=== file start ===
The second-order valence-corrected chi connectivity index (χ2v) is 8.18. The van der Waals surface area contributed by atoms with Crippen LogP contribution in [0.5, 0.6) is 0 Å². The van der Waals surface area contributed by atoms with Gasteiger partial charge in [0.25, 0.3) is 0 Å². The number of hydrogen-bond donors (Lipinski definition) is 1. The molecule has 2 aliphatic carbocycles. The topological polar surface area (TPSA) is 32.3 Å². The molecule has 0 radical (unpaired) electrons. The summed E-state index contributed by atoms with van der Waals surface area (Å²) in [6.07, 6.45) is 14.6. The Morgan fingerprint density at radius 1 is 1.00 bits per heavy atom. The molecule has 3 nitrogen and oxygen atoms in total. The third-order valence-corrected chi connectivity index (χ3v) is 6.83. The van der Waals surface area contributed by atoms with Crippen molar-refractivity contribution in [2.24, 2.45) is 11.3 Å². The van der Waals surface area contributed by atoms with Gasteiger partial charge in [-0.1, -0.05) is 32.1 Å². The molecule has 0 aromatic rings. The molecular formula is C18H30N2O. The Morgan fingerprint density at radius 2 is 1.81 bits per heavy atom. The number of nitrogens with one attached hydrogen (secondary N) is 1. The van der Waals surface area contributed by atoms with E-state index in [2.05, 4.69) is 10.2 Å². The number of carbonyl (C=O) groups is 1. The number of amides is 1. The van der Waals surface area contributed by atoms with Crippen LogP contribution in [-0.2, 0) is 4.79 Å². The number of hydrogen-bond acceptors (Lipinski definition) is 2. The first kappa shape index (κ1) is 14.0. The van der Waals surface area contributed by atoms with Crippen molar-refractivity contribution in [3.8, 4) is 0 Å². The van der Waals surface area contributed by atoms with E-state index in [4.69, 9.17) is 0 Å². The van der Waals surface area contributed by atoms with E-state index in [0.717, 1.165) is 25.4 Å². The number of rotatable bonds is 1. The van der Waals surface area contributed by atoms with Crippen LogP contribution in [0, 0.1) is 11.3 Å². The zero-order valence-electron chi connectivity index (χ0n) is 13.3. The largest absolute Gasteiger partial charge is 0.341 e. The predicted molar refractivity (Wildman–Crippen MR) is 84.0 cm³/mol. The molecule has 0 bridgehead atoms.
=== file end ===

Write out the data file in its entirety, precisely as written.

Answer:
The second-order valence-corrected chi connectivity index (χ2v) is 8.18. The van der Waals surface area contributed by atoms with Crippen LogP contribution in [0.5, 0.6) is 0 Å². The van der Waals surface area contributed by atoms with Gasteiger partial charge in [0.25, 0.3) is 0 Å². The number of hydrogen-bond donors (Lipinski definition) is 1. The molecule has 2 aliphatic carbocycles. The topological polar surface area (TPSA) is 32.3 Å². The molecule has 0 radical (unpaired) electrons. The summed E-state index contributed by atoms with van der Waals surface area (Å²) in [6.07, 6.45) is 14.6. The Morgan fingerprint density at radius 1 is 1.00 bits per heavy atom. The molecule has 3 nitrogen and oxygen atoms in total. The third-order valence-corrected chi connectivity index (χ3v) is 6.83. The van der Waals surface area contributed by atoms with Crippen molar-refractivity contribution in [2.24, 2.45) is 11.3 Å². The van der Waals surface area contributed by atoms with Gasteiger partial charge in [-0.1, -0.05) is 32.1 Å². The molecule has 0 aromatic rings. The molecular formula is C18H30N2O. The Morgan fingerprint density at radius 2 is 1.81 bits per heavy atom. The number of nitrogens with one attached hydrogen (secondary N) is 1. The van der Waals surface area contributed by atoms with E-state index in [2.05, 4.69) is 10.2 Å². The number of carbonyl (C=O) groups is 1. The number of amides is 1. The van der Waals surface area contributed by atoms with Crippen LogP contribution in [-0.2, 0) is 4.79 Å². The number of hydrogen-bond acceptors (Lipinski definition) is 2. The first kappa shape index (κ1) is 14.0. The van der Waals surface area contributed by atoms with Crippen molar-refractivity contribution in [3.8, 4) is 0 Å². The van der Waals surface area contributed by atoms with E-state index in [4.69, 9.17) is 0 Å². The van der Waals surface area contributed by atoms with E-state index in [0.717, 1.165) is 25.4 Å². The number of rotatable bonds is 1. The van der Waals surface area contributed by atoms with Crippen LogP contribution in [0, 0.1) is 11.3 Å². The zero-order valence-electron chi connectivity index (χ0n) is 13.3. The largest absolute Gasteiger partial charge is 0.341 e. The predicted molar refractivity (Wildman–Crippen MR) is 84.0 cm³/mol. The molecule has 0 bridgehead atoms.